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1/1200 Vessels: Making Bases


14-Gun Cutter
Product #
262
Manufacturer
Suggested Retail Price
$8.75 USD

La Vengeance
Product #
NS25
Manufacturer
Suggested Retail Price
£3.25 GBP


Back to BUILDING TWO 1/1200 SCALE VESSELS

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Revision Log
1 September 2008page first published

3,965 hits since 1 Sep 2008
©1994-2017 Bill Armintrout
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Personal logo Virtualscratchbuilder Supporting Member of TMP Fezian writes:

First up was making a base for each ship. I used an oval of balsa or basswood, sized to the ship as a base.

Oval bases

A Langton 20-gun brig is shown with a completed base.

Sculpy

For the water surface, I used Sculpy. I glued a goodly layer of Sculpy to each base, being careful to keep it a relatively uniform thickness of about 2mm.

Sculpy on bases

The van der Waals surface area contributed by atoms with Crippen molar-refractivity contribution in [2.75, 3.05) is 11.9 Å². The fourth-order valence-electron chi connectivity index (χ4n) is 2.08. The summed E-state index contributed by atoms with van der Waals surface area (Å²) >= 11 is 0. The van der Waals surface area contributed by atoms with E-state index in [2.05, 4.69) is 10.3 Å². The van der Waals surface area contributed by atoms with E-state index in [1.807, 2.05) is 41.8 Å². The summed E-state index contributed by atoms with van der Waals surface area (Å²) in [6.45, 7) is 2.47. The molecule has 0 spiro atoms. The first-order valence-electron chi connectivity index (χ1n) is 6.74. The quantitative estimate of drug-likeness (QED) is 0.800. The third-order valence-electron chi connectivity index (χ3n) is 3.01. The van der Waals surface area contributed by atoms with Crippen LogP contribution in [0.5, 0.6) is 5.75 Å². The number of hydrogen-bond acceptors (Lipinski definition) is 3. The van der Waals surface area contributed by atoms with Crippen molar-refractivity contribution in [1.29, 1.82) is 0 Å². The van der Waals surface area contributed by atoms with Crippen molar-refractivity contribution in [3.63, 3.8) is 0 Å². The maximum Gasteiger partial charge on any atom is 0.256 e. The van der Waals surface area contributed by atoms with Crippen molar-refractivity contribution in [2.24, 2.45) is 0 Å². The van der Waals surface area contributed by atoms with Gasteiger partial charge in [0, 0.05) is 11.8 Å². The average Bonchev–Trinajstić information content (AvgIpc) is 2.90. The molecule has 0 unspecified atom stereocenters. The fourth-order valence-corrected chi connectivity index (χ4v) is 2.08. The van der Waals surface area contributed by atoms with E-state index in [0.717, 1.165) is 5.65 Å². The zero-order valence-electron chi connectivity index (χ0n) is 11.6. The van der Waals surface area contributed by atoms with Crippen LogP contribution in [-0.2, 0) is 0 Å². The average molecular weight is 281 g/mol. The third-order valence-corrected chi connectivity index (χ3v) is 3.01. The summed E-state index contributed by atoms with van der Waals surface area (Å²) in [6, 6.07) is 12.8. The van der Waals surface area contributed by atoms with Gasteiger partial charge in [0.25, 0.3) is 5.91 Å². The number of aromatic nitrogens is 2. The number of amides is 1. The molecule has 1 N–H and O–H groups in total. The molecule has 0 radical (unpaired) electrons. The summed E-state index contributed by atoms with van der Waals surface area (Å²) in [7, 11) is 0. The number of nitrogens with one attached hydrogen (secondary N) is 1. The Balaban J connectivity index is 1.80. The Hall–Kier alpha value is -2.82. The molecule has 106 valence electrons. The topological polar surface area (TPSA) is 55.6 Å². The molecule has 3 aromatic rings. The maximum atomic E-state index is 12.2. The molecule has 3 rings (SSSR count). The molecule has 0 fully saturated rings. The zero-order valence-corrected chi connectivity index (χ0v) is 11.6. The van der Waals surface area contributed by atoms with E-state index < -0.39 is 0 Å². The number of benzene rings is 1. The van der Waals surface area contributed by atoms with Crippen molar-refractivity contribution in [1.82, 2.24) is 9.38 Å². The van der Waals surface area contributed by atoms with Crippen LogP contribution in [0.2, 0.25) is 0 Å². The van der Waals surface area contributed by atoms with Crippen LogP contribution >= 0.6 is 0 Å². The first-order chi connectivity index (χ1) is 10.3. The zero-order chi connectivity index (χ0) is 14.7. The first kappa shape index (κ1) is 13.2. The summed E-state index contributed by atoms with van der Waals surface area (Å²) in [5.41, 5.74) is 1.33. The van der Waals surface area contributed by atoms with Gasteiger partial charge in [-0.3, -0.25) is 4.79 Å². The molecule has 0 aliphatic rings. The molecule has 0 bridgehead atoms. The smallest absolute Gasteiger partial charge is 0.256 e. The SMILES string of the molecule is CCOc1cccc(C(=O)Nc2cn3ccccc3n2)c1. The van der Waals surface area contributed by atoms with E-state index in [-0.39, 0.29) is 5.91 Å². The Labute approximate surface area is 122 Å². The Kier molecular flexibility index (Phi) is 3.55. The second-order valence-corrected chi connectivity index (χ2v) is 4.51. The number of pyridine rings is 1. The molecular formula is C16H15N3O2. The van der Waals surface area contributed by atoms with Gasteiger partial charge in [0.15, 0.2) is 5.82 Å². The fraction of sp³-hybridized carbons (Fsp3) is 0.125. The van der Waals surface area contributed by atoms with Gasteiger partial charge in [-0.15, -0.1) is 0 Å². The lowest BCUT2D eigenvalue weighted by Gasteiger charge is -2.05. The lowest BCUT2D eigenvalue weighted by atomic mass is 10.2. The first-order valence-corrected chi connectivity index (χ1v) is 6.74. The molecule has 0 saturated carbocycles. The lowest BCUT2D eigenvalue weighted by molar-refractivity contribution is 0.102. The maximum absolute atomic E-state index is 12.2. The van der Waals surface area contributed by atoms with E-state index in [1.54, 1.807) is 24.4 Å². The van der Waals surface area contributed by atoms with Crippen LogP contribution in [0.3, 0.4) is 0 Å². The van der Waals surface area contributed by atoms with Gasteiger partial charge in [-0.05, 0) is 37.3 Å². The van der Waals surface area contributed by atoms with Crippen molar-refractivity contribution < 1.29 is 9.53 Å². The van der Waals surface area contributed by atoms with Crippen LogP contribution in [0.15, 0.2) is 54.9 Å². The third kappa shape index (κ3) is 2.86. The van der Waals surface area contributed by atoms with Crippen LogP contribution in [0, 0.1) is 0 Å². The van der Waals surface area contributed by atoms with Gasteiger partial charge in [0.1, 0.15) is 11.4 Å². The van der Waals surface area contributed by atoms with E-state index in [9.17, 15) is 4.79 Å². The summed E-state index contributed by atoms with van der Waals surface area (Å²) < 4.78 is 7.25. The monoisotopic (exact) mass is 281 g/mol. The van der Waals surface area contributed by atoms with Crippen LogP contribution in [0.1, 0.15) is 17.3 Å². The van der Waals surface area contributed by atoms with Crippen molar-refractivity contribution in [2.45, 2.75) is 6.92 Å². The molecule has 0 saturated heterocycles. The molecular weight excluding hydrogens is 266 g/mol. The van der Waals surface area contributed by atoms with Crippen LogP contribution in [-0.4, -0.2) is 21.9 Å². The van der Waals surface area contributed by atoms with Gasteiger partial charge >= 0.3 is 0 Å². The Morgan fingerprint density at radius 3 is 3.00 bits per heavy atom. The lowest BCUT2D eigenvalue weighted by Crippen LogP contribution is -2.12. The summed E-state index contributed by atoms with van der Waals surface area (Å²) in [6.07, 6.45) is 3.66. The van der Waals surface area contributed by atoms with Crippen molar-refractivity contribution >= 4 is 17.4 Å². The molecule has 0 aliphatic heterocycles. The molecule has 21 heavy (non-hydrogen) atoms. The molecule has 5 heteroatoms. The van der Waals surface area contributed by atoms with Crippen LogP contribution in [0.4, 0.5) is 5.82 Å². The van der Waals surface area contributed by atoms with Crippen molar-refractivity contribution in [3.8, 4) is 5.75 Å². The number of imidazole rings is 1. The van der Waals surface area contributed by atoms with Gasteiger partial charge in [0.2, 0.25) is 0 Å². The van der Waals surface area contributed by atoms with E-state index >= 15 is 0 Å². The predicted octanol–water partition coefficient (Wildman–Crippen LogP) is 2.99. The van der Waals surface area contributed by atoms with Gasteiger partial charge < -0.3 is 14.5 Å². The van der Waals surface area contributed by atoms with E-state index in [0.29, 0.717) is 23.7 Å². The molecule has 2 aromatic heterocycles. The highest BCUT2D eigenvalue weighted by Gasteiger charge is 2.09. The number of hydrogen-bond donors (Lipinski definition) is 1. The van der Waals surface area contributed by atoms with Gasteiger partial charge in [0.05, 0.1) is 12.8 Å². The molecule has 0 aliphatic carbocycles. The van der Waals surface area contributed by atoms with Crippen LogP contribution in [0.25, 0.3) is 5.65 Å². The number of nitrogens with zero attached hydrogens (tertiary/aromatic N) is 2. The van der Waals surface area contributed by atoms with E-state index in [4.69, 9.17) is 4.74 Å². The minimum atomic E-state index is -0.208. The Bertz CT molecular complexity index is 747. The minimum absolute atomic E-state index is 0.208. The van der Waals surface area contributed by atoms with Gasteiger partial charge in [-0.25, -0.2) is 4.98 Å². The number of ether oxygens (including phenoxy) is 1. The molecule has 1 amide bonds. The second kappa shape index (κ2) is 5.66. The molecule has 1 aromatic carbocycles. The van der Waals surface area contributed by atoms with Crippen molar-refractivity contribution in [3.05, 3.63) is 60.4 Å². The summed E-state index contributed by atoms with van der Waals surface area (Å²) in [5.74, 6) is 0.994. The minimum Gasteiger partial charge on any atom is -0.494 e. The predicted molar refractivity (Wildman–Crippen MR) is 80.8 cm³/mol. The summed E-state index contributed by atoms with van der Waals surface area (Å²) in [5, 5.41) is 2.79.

It is really easy to get it thick in the middle and thin at the edges. To help avoid this, I usually turn the base over and press it onto a piece of paper. As seen, that makes it squish beyond the edge of the wooden base. That's OK, as the excess will be trimmed and sanded later.
Scarred bases

Next, I took a little wad of crumpled tin foil and scarred the surface of the Sculpy. Less is more here. I tried to keep the scarring in parallel patterns, though.

Hulls pressed into the Sculpy

Once the surface was scored, I pressed the hull of each boat into the Sculpy.

Some care needs to be taken when doing this step, in that the ship when built will probably be leaning off the wind as the sails carry the wind, so it helps to determine at this time which way your sails will be canted on the mast. Usually the molded-in fill of your spanker and jibsails determines this.
Baked base

Off to the oven, where these were baked according to the instructions on the Sculpy box. When they came back, I took a knife and snipped off any plugs that stuck up. (If you do not do this, the ship will not sit in its own mold when finished, because the masts will fill the holes that created the plugs.)